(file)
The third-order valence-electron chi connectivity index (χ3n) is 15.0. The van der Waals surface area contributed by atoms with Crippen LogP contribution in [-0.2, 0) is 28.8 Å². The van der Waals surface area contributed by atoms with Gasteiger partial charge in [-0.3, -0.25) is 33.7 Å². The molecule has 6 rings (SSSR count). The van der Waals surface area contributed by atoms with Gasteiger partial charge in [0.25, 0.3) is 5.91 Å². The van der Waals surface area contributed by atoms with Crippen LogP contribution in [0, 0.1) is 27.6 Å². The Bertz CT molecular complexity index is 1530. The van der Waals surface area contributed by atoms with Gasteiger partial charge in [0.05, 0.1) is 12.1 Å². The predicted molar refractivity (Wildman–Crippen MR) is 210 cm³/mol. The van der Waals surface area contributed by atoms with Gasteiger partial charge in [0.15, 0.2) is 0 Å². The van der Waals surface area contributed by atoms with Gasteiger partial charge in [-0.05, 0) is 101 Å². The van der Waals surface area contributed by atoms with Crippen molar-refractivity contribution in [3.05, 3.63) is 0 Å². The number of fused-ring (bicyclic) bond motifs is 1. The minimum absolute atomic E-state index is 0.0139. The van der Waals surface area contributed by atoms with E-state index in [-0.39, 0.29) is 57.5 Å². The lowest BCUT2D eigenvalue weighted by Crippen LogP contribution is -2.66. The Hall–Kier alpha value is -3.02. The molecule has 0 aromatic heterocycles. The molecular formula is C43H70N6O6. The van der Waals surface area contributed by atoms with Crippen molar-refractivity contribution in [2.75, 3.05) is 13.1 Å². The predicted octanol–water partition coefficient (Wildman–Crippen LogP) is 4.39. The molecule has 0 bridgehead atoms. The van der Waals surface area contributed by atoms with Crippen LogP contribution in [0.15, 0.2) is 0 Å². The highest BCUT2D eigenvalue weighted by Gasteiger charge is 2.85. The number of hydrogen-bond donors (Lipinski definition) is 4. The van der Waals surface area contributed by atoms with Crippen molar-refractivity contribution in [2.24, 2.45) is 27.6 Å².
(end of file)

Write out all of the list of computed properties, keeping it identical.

The third-order valence-electron chi connectivity index (χ3n) is 15.0. The van der Waals surface area contributed by atoms with Crippen LogP contribution in [-0.2, 0) is 28.8 Å². The van der Waals surface area contributed by atoms with Gasteiger partial charge in [-0.3, -0.25) is 33.7 Å². The molecule has 6 rings (SSSR count). The van der Waals surface area contributed by atoms with Gasteiger partial charge in [0.25, 0.3) is 5.91 Å². The van der Waals surface area contributed by atoms with Crippen LogP contribution in [0, 0.1) is 27.6 Å². The Bertz CT molecular complexity index is 1530. The van der Waals surface area contributed by atoms with Gasteiger partial charge in [0.05, 0.1) is 12.1 Å². The predicted molar refractivity (Wildman–Crippen MR) is 210 cm³/mol. The van der Waals surface area contributed by atoms with Gasteiger partial charge in [0.15, 0.2) is 0 Å². The van der Waals surface area contributed by atoms with Gasteiger partial charge in [-0.05, 0) is 101 Å². The van der Waals surface area contributed by atoms with Crippen molar-refractivity contribution in [3.05, 3.63) is 0 Å². The number of fused-ring (bicyclic) bond motifs is 1. The minimum absolute atomic E-state index is 0.0139. The van der Waals surface area contributed by atoms with E-state index in [-0.39, 0.29) is 57.5 Å². The lowest BCUT2D eigenvalue weighted by Crippen LogP contribution is -2.66. The Hall–Kier alpha value is -3.02. The molecule has 0 aromatic heterocycles. The molecular formula is C43H70N6O6. The van der Waals surface area contributed by atoms with Crippen molar-refractivity contribution in [2.75, 3.05) is 13.1 Å². The predicted octanol–water partition coefficient (Wildman–Crippen LogP) is 4.39. The molecule has 0 bridgehead atoms. The van der Waals surface area contributed by atoms with Crippen LogP contribution in [0.15, 0.2) is 0 Å². The highest BCUT2D eigenvalue weighted by Gasteiger charge is 2.85. The number of hydrogen-bond donors (Lipinski definition) is 4. The van der Waals surface area contributed by atoms with Crippen molar-refractivity contribution in [2.24, 2.45) is 27.6 Å².